We need business help to foster the best and brightest here as well. I can't help but wonder the progress that could be mad ein our education system with the help of a progressive company like Google.
Google fits the typical profile for a H-1B exploiter. In the past.. (pre H-1B fiasco).. 1.) Employers would seek out employees from different regions of the country. This search would extend to the point of opening upbranch offices in other city and states in order to find and maintain talent in those remote locations. Note: Not everyone can justify the expense of moving to a new city and job form a 80 to 150K/yr salary. This especially rings true for the more successful people, who would take huge tax/asset hits(>200K$) in such a dislocation. (I.E. Several years of after tax earnings just to break even from such a dislocation. ) 2.) Contract specialized consultants for specific rare fields that require exceptional talent needed to deliver reliable products. (Device drivers, OS guru's, etc.) P.S. Google you really don't need these specialized people on a full time basis anyway. 3.) Hire and educate lessor qualified employees and/or BS/MS/PHD's from non-computer fields. (This used to be the mainstay employment mechanism for science types in our tech based society.) Note: Most scientifically trained people are more than capable ofperforming a computer related programming task , if given a chance. The H-1B program has eliminated much of this activity and greatly increased probability of a negative ROI from earning a science degree. 4.) Provide telecommuting opportunities. (related to item #1) 5.) Pay a competitive wage rates, especially after a companies stockhas peaked or trades in limited range. 6.) Demands unreasonable extended work hours on a consistent basis. From what I've read previously. Google fails on all counts listed above.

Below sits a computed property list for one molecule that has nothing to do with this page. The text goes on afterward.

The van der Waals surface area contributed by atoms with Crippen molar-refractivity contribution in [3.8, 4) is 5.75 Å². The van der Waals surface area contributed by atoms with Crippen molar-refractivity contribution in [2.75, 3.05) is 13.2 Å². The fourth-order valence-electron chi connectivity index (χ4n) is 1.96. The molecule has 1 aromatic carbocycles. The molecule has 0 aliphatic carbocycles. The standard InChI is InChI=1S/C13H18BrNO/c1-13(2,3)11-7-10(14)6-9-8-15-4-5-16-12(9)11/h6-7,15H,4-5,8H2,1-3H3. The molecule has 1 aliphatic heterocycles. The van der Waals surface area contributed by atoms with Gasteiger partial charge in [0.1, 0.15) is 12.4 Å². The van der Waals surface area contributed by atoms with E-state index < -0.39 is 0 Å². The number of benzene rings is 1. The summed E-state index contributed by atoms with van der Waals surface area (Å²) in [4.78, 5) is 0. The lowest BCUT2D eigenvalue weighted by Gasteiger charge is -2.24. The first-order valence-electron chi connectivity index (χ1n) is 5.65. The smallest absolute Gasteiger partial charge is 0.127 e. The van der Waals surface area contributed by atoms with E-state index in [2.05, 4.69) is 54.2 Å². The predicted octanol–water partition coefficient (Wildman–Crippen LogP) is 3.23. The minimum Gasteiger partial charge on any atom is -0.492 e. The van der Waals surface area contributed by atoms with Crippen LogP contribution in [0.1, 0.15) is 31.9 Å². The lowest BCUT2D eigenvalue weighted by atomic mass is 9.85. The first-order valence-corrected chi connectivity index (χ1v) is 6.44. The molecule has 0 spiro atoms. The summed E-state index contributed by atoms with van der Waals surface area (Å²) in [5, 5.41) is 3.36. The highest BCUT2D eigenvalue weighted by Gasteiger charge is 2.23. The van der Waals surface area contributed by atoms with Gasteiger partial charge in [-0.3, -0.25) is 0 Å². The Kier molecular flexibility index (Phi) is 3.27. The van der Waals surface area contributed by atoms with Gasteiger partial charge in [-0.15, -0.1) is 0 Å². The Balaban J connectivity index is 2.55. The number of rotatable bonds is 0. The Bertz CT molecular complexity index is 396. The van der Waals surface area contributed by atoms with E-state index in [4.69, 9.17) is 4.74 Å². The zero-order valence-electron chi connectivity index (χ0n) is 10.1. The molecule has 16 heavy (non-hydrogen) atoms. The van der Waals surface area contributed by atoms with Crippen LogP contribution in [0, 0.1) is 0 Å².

Very interesting, no wonder why Google is so big and successful, it is inspired and guided by a great mentality and open-minded creative people. Kudos to these two guys!Obtaining H-1B status is becoming increasingly difficult though, foreign nationals do not only compete for jobs but for employers' willingness to do sponsorships as well.
While I think it is a shame that our top universities award large amounts of advanced technical degrees, only to see that expertise exported because of our visa policies, I think the more important issue is the one which BPINK has raised. What is Google’s position on our nation’s education system, and why comparatively speaking, our students suck at science and math?
The argument about bringing talent from other parts of the country and relocating it to CA is not valid simply because Google does have small offices throughout the United States and it is up to the recent graduates to be open minded in their work search. Virtual work teams do exist! Unfortunately foreign nationals are at a disadvantage in this regard – US cost center can not pay foreign national unless there is work authorization in place. Maria Casey, CPA
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